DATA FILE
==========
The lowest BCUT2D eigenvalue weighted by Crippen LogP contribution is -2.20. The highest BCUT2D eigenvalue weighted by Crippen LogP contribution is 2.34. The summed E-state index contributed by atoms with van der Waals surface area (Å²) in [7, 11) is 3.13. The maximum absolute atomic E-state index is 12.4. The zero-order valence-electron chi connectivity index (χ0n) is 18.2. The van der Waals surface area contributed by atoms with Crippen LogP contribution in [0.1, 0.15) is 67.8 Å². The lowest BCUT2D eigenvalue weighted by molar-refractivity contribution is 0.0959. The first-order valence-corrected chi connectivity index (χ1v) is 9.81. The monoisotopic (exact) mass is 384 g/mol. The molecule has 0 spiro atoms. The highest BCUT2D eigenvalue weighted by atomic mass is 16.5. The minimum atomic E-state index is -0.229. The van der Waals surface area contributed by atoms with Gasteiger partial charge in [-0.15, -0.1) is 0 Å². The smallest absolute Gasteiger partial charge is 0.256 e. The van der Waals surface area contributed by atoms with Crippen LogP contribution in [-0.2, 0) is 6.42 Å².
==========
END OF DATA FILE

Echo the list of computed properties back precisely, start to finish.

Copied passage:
The lowest BCUT2D eigenvalue weighted by Crippen LogP contribution is -2.20. The highest BCUT2D eigenvalue weighted by Crippen LogP contribution is 2.34. The summed E-state index contributed by atoms with van der Waals surface area (Å²) in [7, 11) is 3.13. The maximum absolute atomic E-state index is 12.4. The zero-order valence-electron chi connectivity index (χ0n) is 18.2. The van der Waals surface area contributed by atoms with Crippen LogP contribution in [0.1, 0.15) is 67.8 Å². The lowest BCUT2D eigenvalue weighted by molar-refractivity contribution is 0.0959. The first-order valence-corrected chi connectivity index (χ1v) is 9.81. The monoisotopic (exact) mass is 384 g/mol. The molecule has 0 spiro atoms. The highest BCUT2D eigenvalue weighted by atomic mass is 16.5. The minimum atomic E-state index is -0.229. The van der Waals surface area contributed by atoms with Gasteiger partial charge in [-0.15, -0.1) is 0 Å². The smallest absolute Gasteiger partial charge is 0.256 e. The van der Waals surface area contributed by atoms with Crippen LogP contribution in [-0.2, 0) is 6.42 Å².